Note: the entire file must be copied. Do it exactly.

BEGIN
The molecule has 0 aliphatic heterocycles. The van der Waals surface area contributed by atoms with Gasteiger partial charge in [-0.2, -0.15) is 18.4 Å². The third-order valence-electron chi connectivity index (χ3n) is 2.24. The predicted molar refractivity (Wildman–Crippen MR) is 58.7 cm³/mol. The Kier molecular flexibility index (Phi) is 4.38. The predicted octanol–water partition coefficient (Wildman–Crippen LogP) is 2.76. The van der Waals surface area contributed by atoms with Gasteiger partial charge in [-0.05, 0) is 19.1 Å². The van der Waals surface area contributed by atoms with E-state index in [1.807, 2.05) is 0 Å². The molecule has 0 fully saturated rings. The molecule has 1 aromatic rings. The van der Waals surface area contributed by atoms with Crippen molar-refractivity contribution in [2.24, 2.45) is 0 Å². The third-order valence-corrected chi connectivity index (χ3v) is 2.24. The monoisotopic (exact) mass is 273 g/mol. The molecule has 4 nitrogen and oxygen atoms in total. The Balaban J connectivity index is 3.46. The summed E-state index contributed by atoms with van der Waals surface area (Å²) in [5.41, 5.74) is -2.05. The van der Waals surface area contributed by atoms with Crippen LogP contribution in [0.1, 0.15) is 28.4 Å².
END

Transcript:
The molecule has 0 aliphatic heterocycles. The van der Waals surface area contributed by atoms with Gasteiger partial charge in [-0.2, -0.15) is 18.4 Å². The third-order valence-electron chi connectivity index (χ3n) is 2.24. The predicted molar refractivity (Wildman–Crippen MR) is 58.7 cm³/mol. The Kier molecular flexibility index (Phi) is 4.38. The predicted octanol–water partition coefficient (Wildman–Crippen LogP) is 2.76. The van der Waals surface area contributed by atoms with Gasteiger partial charge in [-0.05, 0) is 19.1 Å². The van der Waals surface area contributed by atoms with E-state index in [1.807, 2.05) is 0 Å². The molecule has 0 fully saturated rings. The molecule has 1 aromatic rings. The van der Waals surface area contributed by atoms with Crippen molar-refractivity contribution in [2.24, 2.45) is 0 Å². The third-order valence-corrected chi connectivity index (χ3v) is 2.24. The monoisotopic (exact) mass is 273 g/mol. The molecule has 4 nitrogen and oxygen atoms in total. The Balaban J connectivity index is 3.46. The summed E-state index contributed by atoms with van der Waals surface area (Å²) in [5.41, 5.74) is -2.05. The van der Waals surface area contributed by atoms with Crippen LogP contribution in [0.1, 0.15) is 28.4 Å².